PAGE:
The Holy Grail: Behind the Most Famous King Arthur Quest

August 24, 2019

The Holy Grail. What is it? Today, you can call something the Holy Grail of fill-in-the-blank. You can fill in any field here, and the Holy Grail of it means something that is very hard to find but is highly valuable in that field. Red diamonds are the rarest and may be called the Holy Grail of jewels or diamonds. The “Carolina Reaper” is now considered the hottest pepper in the world. It is relatively difficult to grow and hard to find, so we might call it the Holy Grail of peppers.

But what is the Holy Grail itself? Based on legend, it is the cup that Jesus Christ drank from during the famous Last Supper, the night before the day he was arrested and killed. It is the same Last Supper that was made into a painting by Leonardo da Vinci and has become one of the most cherished paintings in the world.

According to the legend, this same cup was used to catch the blood of Jesus while he was hanging on the cross the next day. After Jesus’s death, one of his twelve disciples, named Joseph of Arimathea, brought the Holy Grail to England, where it was lost.

Not counting recent Holy Grail-related books and movies, such as those featuring Indiana Jones or the writings of Dan Brown, the Holy Grail really gained its place in the popular imagination through the half-mythical King Arthur and his Knights of the Round Table, who are believed to have lived about 1,500 years ago. They were renowned for their bravery, their chivalry, and their many great adventures.

The quest for the Holy Grail has become their greatest and most well-known quest. But why?

The Legend

The legend begins with King Arthur and his knights sitting together at the Round Table in Camelot when they suddenly hear a crash of thunder, according to Sir Thomas Malory’s “Le Morte d’Arthur.”

Then they see an incredibly bright light that leaves everyone speechless, for it is so bright that they can see each other as they have never seen each other before. A wonderful fragrance also fills the hall, and an image of the Grail appears as if covered in a silky, white cloth, which they can’t touch.

After it disappears, Sir Gawain initiates the quest to obtain the Holy Grail. King Arthur opposes the quest, knowing it will bring much suffering to his knights. He says to Gawain, “For when they depart from here I am sure they all shall never meet again in this world, for many shall die in the quest.”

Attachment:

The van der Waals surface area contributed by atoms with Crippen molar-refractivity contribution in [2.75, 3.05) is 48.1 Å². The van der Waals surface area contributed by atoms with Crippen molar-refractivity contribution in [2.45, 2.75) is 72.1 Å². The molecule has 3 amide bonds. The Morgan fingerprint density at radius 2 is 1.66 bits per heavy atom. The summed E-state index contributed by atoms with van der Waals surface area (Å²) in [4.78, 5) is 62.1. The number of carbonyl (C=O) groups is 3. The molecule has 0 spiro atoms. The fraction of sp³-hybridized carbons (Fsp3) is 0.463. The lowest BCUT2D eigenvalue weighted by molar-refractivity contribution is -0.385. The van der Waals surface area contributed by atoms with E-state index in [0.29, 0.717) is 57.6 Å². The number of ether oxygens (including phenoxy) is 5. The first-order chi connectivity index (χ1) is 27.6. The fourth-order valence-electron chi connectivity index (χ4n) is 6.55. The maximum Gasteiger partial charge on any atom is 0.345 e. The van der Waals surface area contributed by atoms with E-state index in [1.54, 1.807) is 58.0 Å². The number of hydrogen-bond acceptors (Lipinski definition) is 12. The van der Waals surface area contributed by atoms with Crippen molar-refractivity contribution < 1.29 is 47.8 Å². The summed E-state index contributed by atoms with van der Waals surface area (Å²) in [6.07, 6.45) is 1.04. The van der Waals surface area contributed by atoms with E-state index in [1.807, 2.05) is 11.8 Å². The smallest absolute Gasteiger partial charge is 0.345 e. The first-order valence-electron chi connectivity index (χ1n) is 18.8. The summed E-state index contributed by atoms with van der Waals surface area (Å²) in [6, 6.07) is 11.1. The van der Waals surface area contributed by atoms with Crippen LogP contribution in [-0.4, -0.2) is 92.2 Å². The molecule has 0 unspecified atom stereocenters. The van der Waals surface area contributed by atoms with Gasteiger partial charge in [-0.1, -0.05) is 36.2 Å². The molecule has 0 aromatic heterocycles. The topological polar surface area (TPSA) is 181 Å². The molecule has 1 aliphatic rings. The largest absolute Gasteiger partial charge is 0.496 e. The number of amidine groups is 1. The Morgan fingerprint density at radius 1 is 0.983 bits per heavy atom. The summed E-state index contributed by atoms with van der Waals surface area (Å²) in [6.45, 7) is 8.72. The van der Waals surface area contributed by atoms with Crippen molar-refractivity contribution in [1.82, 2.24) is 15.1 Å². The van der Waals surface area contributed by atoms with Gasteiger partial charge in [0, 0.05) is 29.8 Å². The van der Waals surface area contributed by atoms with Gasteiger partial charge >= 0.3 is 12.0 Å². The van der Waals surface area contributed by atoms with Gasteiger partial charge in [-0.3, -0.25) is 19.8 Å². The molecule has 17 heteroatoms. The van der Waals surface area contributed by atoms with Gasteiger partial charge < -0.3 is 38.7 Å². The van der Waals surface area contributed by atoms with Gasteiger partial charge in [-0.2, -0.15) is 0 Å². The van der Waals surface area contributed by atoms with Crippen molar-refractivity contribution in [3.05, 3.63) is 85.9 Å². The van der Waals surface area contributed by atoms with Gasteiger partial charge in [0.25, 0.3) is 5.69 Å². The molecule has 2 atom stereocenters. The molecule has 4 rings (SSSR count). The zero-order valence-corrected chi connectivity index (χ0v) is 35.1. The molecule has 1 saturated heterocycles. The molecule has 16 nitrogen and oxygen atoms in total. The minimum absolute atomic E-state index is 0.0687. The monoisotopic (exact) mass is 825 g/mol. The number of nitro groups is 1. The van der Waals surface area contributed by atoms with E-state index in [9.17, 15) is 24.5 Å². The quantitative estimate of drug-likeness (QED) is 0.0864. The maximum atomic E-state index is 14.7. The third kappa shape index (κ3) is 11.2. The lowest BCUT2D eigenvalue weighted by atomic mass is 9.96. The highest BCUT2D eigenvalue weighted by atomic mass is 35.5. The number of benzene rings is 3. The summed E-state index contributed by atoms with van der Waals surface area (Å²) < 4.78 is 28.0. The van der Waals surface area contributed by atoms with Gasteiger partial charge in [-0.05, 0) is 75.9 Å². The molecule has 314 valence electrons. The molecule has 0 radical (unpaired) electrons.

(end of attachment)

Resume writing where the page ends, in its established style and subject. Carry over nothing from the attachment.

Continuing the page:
However, perilous quests are what knights undertake by their nature, so King Arthur is helpless in stopping them from going.

Before the knights leave, a mysterious old knight clothed like a monk shows up and says, “I warn you plainly, he that is not clean of his sins shall not see the mysteries of our Lord Jesus Christ.”

Here, it becomes clear that the quest for the Holy Grail is not an ordinary sort of quest to prove one’s fighting abilities or fight for the king’s honor. Rather, it is a spiritual quest meant for cultivating oneself.

The Knights of the Round Table go separate ways in search of the Grail. One of the first adventures that some of the knights have is to defeat seven evil knights who have a castle full of women whom they have captured and keep imprisoned. Sir Gawain says that these seven knights represent the “seven deadly sins,” which are, in the Christian tradition, anger, laziness, overeating, greed, lust, arrogance, and jealousy.

In searching for the Grail, the knights must resist such sins and look inside themselves for impurities. As often as they engage in fights, they pray to God, confess their sins, and promise to do better.

Knights Battle Within

On the quest, the knight known as the greatest warrior, Sir Lancelot, encounters the Holy Grail in a half-awake and half-dream state. He tries to lift it but cannot. His failure, he realizes, is because his heart is not pure. Afterward, Lancelot confesses to a hermit that he has had inappropriate thoughts about King Arthur’s queen, Guinevere.

He confesses, “All my great deeds in battle that I have done, I did for the most part for the queen’s sake, and for her sake would go into battle whether it was right or wrong, and never did I battle only for God’s sake.” He earnestly promises to mend his ways.

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